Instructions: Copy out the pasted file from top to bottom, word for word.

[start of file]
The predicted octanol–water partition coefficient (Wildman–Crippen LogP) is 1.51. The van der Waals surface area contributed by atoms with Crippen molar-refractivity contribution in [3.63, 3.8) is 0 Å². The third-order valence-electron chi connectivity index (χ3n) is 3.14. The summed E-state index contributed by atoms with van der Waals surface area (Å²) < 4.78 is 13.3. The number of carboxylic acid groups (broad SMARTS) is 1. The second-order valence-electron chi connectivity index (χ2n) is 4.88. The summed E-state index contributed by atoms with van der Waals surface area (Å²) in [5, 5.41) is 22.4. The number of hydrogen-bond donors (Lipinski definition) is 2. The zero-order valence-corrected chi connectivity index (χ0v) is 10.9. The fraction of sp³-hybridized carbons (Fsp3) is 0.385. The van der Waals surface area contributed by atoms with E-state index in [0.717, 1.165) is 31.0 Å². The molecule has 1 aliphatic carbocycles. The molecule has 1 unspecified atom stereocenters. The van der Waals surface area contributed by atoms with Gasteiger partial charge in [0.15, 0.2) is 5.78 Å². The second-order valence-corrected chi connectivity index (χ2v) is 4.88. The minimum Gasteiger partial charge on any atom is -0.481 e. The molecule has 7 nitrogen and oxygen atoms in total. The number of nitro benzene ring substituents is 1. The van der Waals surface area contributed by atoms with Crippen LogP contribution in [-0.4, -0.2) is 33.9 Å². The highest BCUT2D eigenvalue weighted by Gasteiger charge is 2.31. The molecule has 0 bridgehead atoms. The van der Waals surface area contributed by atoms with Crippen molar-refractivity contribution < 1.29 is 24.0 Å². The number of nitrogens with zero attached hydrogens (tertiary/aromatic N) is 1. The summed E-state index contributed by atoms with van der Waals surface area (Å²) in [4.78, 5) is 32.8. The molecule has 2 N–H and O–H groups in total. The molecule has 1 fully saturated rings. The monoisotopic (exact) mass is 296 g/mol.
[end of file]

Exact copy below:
The predicted octanol–water partition coefficient (Wildman–Crippen LogP) is 1.51. The van der Waals surface area contributed by atoms with Crippen molar-refractivity contribution in [3.63, 3.8) is 0 Å². The third-order valence-electron chi connectivity index (χ3n) is 3.14. The summed E-state index contributed by atoms with van der Waals surface area (Å²) < 4.78 is 13.3. The number of carboxylic acid groups (broad SMARTS) is 1. The second-order valence-electron chi connectivity index (χ2n) is 4.88. The summed E-state index contributed by atoms with van der Waals surface area (Å²) in [5, 5.41) is 22.4. The number of hydrogen-bond donors (Lipinski definition) is 2. The zero-order valence-corrected chi connectivity index (χ0v) is 10.9. The fraction of sp³-hybridized carbons (Fsp3) is 0.385. The van der Waals surface area contributed by atoms with E-state index in [0.717, 1.165) is 31.0 Å². The molecule has 1 aliphatic carbocycles. The molecule has 1 unspecified atom stereocenters. The van der Waals surface area contributed by atoms with Gasteiger partial charge in [0.15, 0.2) is 5.78 Å². The second-order valence-corrected chi connectivity index (χ2v) is 4.88. The minimum Gasteiger partial charge on any atom is -0.481 e. The molecule has 7 nitrogen and oxygen atoms in total. The number of nitro benzene ring substituents is 1. The van der Waals surface area contributed by atoms with Crippen LogP contribution in [-0.4, -0.2) is 33.9 Å². The highest BCUT2D eigenvalue weighted by Gasteiger charge is 2.31. The molecule has 0 bridgehead atoms. The van der Waals surface area contributed by atoms with Crippen molar-refractivity contribution < 1.29 is 24.0 Å². The number of nitrogens with zero attached hydrogens (tertiary/aromatic N) is 1. The summed E-state index contributed by atoms with van der Waals surface area (Å²) in [4.78, 5) is 32.8. The molecule has 2 N–H and O–H groups in total. The molecule has 1 fully saturated rings. The monoisotopic (exact) mass is 296 g/mol.